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    Ocean Beach has a love affair with skateboarding – celebrate international Go Skateboarding Day on June 21
    by GILLIAN WEINSTEIN
    Jun 20, 2018 | 452 views | 0 0 comments | 2 2 recommendations | email to a friend | print
    Point Loma resident Brooke Young rides her Sector 9 skateboard down Newport Avenue heading to the beach. / MICHELLE YOUNG / CONTRIBUTOR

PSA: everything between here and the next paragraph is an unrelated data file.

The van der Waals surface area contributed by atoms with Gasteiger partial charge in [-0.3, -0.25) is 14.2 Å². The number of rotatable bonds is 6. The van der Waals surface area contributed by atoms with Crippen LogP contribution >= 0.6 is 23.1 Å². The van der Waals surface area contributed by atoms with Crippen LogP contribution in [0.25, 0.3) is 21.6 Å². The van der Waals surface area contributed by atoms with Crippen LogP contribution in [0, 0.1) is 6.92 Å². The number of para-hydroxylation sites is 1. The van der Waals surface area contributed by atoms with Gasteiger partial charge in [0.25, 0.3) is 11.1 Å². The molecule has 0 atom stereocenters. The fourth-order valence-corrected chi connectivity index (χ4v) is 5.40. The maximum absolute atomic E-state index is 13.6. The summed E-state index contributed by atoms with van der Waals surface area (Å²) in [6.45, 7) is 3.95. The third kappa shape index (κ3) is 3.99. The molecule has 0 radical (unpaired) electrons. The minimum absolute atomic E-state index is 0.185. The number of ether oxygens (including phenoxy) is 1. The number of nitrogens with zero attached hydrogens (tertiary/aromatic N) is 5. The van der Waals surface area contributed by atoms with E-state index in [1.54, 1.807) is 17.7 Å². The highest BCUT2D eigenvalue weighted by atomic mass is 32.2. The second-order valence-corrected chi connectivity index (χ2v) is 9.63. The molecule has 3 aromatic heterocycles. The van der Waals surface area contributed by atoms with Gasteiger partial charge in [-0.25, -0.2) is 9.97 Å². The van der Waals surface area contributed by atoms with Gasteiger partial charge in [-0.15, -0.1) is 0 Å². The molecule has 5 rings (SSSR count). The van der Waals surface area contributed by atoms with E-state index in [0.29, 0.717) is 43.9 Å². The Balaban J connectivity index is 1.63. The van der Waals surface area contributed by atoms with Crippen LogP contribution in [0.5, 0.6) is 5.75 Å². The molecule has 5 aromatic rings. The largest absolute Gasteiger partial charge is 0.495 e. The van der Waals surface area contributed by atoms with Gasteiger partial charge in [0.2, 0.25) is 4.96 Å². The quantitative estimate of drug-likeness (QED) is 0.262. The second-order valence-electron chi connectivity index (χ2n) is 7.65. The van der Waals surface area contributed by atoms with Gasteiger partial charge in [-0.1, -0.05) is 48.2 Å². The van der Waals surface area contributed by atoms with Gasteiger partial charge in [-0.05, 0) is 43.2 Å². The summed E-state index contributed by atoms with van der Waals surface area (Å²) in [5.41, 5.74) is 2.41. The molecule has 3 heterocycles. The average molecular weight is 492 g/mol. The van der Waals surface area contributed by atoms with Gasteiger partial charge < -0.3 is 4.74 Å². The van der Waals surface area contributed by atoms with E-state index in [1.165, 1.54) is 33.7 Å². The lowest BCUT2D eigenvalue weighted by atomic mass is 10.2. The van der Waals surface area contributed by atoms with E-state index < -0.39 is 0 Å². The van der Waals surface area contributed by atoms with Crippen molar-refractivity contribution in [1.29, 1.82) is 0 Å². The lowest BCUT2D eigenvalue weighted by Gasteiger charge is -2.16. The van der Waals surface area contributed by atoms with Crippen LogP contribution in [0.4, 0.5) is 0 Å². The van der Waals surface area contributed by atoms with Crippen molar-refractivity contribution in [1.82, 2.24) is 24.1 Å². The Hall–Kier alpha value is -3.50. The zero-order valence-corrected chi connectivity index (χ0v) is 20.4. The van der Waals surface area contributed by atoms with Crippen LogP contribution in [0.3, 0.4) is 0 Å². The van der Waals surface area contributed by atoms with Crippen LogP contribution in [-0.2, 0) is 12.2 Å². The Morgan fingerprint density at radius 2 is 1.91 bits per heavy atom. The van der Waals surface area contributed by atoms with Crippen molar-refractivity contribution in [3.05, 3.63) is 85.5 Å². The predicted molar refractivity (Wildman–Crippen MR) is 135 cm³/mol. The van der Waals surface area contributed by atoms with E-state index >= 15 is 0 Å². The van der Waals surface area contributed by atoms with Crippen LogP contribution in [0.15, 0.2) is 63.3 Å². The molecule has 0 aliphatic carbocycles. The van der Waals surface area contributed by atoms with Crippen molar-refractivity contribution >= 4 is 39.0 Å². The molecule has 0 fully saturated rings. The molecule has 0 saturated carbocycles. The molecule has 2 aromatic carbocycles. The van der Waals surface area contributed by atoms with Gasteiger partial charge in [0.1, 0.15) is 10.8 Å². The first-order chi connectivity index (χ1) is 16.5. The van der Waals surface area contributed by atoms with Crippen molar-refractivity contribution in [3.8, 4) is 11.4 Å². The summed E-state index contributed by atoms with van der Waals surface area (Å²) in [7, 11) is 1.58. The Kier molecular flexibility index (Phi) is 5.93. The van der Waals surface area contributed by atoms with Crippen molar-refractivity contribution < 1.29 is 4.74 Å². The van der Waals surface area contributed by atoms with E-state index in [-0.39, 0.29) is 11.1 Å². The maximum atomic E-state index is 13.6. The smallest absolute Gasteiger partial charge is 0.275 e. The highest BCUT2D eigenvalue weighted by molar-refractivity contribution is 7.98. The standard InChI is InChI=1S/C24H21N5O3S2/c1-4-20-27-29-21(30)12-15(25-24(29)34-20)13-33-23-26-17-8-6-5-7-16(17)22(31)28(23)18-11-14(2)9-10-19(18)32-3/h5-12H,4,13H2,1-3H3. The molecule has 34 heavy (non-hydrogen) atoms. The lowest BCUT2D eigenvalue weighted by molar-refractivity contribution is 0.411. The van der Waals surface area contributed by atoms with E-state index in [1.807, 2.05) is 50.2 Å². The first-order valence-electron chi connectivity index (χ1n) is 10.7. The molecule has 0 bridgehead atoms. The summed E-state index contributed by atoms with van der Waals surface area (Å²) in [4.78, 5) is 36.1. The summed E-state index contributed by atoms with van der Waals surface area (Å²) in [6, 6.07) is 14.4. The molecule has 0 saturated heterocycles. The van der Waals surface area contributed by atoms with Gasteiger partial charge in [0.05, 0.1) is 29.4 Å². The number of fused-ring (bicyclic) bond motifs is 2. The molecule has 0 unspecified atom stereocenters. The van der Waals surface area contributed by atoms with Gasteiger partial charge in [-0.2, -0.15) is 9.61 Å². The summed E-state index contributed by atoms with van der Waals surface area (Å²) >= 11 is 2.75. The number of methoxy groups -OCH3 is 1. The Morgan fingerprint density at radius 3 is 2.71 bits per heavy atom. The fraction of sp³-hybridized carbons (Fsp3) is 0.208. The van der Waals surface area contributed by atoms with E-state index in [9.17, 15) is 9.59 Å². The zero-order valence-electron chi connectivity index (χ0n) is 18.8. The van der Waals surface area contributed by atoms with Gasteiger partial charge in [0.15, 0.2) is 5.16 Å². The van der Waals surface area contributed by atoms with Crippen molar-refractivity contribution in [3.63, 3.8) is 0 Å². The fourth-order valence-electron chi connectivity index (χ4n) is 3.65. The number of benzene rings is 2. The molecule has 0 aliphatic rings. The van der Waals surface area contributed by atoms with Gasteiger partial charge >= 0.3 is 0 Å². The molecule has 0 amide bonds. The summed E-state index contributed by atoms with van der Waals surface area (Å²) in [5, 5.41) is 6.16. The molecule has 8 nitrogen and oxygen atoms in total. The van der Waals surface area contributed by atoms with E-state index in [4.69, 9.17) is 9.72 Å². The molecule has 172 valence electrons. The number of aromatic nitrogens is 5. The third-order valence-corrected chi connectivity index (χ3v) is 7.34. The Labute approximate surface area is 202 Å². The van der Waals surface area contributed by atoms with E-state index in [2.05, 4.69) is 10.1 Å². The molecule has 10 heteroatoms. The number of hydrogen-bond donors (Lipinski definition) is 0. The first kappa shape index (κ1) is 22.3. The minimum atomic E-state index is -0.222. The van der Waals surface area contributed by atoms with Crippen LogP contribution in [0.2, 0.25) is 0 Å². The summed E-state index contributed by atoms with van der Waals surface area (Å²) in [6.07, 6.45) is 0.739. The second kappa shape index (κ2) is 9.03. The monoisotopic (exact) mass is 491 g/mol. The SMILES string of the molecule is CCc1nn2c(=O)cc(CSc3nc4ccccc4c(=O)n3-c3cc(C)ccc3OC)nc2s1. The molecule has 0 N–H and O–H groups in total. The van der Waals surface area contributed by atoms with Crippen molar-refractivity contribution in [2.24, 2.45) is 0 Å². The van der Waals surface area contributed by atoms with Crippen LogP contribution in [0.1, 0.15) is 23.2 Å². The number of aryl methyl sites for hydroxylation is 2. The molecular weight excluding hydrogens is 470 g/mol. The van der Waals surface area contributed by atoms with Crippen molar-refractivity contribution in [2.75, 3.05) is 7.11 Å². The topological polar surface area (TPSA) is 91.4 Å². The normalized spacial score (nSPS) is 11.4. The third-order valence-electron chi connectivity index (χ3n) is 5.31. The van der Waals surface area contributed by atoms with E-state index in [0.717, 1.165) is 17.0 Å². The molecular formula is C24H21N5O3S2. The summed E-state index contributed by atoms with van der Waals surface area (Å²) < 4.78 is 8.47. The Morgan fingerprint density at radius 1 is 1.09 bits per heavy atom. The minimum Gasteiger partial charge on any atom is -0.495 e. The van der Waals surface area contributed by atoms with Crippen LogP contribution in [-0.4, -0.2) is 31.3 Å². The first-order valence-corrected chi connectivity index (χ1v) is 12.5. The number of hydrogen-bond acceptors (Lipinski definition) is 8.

Point Loma resident Brooke Young rides her Sector 9 skateboard down Newport Avenue heading to the beach. / MICHELLE YOUNG / CONTRIBUTOR
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    Deanna Naegele and Tori Peck with their skateboards on the OB Pier. / ERICK NELSON / C.O.V.E PHOTOGRAPHY
    Deanna Naegele and Tori Peck with their skateboards on the OB Pier. / ERICK NELSON / C.O.V.E PHOTOGRAPHY
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    High Tech High student John Boyce attempts a trick at the Robb Field Skate Park in Ocean Beach.  / GILLIAN WEINSTEIN / PENINSULA BEACON
    High Tech High student John Boyce attempts a trick at the Robb Field Skate Park in Ocean Beach. / GILLIAN WEINSTEIN / PENINSULA BEACON